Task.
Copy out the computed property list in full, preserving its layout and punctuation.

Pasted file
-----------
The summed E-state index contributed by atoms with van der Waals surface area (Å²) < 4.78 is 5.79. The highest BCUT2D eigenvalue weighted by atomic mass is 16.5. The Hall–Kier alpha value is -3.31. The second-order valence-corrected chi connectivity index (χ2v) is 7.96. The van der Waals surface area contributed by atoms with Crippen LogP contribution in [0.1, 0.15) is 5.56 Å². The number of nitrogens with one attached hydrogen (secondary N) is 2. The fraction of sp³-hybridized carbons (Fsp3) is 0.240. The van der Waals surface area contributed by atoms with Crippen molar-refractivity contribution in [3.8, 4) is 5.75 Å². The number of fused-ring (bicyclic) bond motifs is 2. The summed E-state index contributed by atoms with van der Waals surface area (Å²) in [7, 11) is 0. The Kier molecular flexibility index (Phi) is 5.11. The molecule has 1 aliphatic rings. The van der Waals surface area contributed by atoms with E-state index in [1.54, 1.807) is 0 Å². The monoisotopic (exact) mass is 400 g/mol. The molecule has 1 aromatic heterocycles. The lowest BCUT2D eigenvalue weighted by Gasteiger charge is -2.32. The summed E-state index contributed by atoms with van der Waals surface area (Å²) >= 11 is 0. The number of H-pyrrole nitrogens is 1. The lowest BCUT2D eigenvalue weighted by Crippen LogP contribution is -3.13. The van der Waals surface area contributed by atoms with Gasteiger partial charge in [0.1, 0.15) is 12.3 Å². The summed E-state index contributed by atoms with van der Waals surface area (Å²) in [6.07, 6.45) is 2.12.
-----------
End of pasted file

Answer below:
The summed E-state index contributed by atoms with van der Waals surface area (Å²) < 4.78 is 5.79. The highest BCUT2D eigenvalue weighted by atomic mass is 16.5. The Hall–Kier alpha value is -3.31. The second-order valence-corrected chi connectivity index (χ2v) is 7.96. The van der Waals surface area contributed by atoms with Crippen LogP contribution in [0.1, 0.15) is 5.56 Å². The number of nitrogens with one attached hydrogen (secondary N) is 2. The fraction of sp³-hybridized carbons (Fsp3) is 0.240. The van der Waals surface area contributed by atoms with Crippen molar-refractivity contribution in [3.8, 4) is 5.75 Å². The number of fused-ring (bicyclic) bond motifs is 2. The summed E-state index contributed by atoms with van der Waals surface area (Å²) in [7, 11) is 0. The Kier molecular flexibility index (Phi) is 5.11. The molecule has 1 aliphatic rings. The van der Waals surface area contributed by atoms with E-state index in [1.54, 1.807) is 0 Å². The monoisotopic (exact) mass is 400 g/mol. The molecule has 1 aromatic heterocycles. The lowest BCUT2D eigenvalue weighted by Gasteiger charge is -2.32. The summed E-state index contributed by atoms with van der Waals surface area (Å²) >= 11 is 0. The number of H-pyrrole nitrogens is 1. The lowest BCUT2D eigenvalue weighted by Crippen LogP contribution is -3.13. The van der Waals surface area contributed by atoms with Gasteiger partial charge in [0.1, 0.15) is 12.3 Å². The summed E-state index contributed by atoms with van der Waals surface area (Å²) in [6.07, 6.45) is 2.12.